Before the COVID-19 crisis hit, Mi Zacatecas, Cecilia Chairez’s tiny Mexican restaurant, was one of the Oakland’s dining scene’s great success stories. The only spot in the Bay Area specializing in the cuisine of the north-central Mexican state of Zacatecas, the restaurant had amassed a large and loyal following, despite its remote location in deep East Oakland, entirely on the merits of Chairez’s homestyle cooking: her slow-cooked stews, her enormous handmade tortillas, and, especially, her fat, freshly griddled gorditas — widely hailed as the best in the city.
These days, like so many restaurant owners across the Bay Area, Chairez has closed Mi Zacatecas for the time being. No longer slinging gorditas for the masses, she’s turned to her skills as a seamstress to help make ends meet, sewing and selling hundreds of what everybody seems to be in need of right now: face masks.
“It’s a process,” Chairez tells Eater SF of her transition from making a living with a flat-top grill to one that depends on her skill with a sewing machine. “It’s not simple, like doing a burrito.”
This spring was supposed to be the next big step for Mi Zacatecas, as the restaurant was slated to move into a larger new location sometime in March, allowing Chairez to expand both her hours and her menu. But March, of course, was when the whole restaurant landscape got turned upside down, and Chairez was caught in limbo when the shelter-in-place order came down: She’d already left her old location at the beginning of January, but the new spot still needed a few finishing touches — its hood needed to be installed, and it needed to pass its final inspection. Suddenly, though, the company that was supposed to install the hood wasn’t allowed to send workers out, and so Chairez was stuck. She couldn’t even open to do takeout if she wanted to.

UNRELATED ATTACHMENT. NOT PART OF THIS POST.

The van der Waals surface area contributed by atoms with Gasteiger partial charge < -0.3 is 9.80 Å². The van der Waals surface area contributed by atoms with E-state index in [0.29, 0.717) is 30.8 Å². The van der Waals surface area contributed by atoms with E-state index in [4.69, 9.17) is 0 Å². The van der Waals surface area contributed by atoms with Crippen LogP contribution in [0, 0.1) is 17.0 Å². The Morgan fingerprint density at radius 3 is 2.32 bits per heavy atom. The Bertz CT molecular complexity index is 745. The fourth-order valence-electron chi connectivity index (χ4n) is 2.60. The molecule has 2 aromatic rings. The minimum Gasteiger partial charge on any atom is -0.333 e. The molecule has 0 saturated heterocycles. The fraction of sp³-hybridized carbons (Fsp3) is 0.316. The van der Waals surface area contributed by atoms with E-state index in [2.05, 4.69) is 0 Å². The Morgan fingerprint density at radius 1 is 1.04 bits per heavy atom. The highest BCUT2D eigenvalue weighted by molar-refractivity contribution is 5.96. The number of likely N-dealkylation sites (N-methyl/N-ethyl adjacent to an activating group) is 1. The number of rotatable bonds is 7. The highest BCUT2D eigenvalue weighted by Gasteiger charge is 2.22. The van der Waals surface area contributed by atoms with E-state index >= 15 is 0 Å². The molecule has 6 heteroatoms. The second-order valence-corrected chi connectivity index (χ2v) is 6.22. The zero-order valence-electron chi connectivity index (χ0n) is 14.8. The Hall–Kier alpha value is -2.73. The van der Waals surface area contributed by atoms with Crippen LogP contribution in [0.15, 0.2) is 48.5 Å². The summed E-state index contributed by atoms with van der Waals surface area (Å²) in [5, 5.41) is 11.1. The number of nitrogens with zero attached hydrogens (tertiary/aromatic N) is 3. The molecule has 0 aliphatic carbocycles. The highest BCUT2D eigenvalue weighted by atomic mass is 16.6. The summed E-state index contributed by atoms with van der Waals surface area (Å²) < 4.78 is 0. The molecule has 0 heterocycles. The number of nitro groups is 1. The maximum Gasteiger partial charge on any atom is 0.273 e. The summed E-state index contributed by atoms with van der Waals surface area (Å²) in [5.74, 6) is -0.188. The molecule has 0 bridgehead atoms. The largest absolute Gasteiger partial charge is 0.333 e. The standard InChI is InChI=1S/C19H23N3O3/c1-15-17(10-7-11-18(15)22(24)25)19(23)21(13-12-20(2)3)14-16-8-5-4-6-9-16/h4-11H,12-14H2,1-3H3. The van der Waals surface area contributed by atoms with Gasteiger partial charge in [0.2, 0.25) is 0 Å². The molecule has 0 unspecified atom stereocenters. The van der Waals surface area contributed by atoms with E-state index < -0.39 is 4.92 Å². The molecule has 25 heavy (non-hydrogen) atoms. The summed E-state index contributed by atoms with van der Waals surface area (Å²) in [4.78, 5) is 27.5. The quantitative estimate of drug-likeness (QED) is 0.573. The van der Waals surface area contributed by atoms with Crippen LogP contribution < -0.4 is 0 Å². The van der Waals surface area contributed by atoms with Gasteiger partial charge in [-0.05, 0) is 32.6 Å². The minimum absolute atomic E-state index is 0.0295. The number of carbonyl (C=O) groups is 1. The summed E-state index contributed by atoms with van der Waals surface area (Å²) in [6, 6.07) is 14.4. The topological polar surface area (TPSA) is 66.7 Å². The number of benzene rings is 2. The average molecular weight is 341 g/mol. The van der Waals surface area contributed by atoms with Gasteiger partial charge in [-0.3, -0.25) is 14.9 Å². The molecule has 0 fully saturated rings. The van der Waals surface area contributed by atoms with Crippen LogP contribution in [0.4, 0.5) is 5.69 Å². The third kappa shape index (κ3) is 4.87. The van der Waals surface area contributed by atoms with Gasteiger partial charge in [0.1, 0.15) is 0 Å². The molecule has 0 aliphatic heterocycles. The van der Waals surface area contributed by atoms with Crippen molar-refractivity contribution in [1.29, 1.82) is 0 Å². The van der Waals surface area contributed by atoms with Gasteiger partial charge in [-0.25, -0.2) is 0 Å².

Just as things were starting to get desperate, Chairez says, her sister, who works as a seamstress, came to her with a proposal: She had a great design for reusable, 100-percent cotton face masks and access to fabric suppliers in LA, but she’d recently lost her shop, and she didn’t have Chairez’s wide network of contacts. How would she like to team up?
Chairez explains that she was confident enough in her sewing skills — “I worked in a bridal shop for a couple of years” — and so, just like that, she set up a little sewing workshop in the spare bedroom of her San Leandro home, put the word out to all her Mi Zacatecas contacts via email and social media, and started cranking out face masks.
All told, Chairez says she’s made and sold about 900 of them in the past month at $10 a pop ($5 for kid-sized masks), even filling a large order for a hospital in Mountain View. Customers say the masks are really comfortable, she says. (Those interested in buying one can reach out to Chairez at firstname.lastname@example.org.) And in a time when she’s been without her regular restaurant income for nearly four months, that bit of extra income has been her salvation. “We have to be grateful,” she says. “How many people are in a really bad situation right now? We can pay our rent. We can pay our bills.”
As for Mi Zacatecas, she says she’s hopeful that the company installing her hood will be able to start working again in the coming weeks, depending on what changes, if any, are made to the shelter-in-place guidelines later this week. Even under the best circumstances, the new location — at 6633 Bancroft Avenue — won’t open any earlier than three or four weeks from now, even just for takeout.
Still, Chairez says, “I’ve been saying, ‘thank you, God’ that this happened before I opened.” Whenever the restaurant is able to open again, she says she’s glad that it’ll be with a clean slate.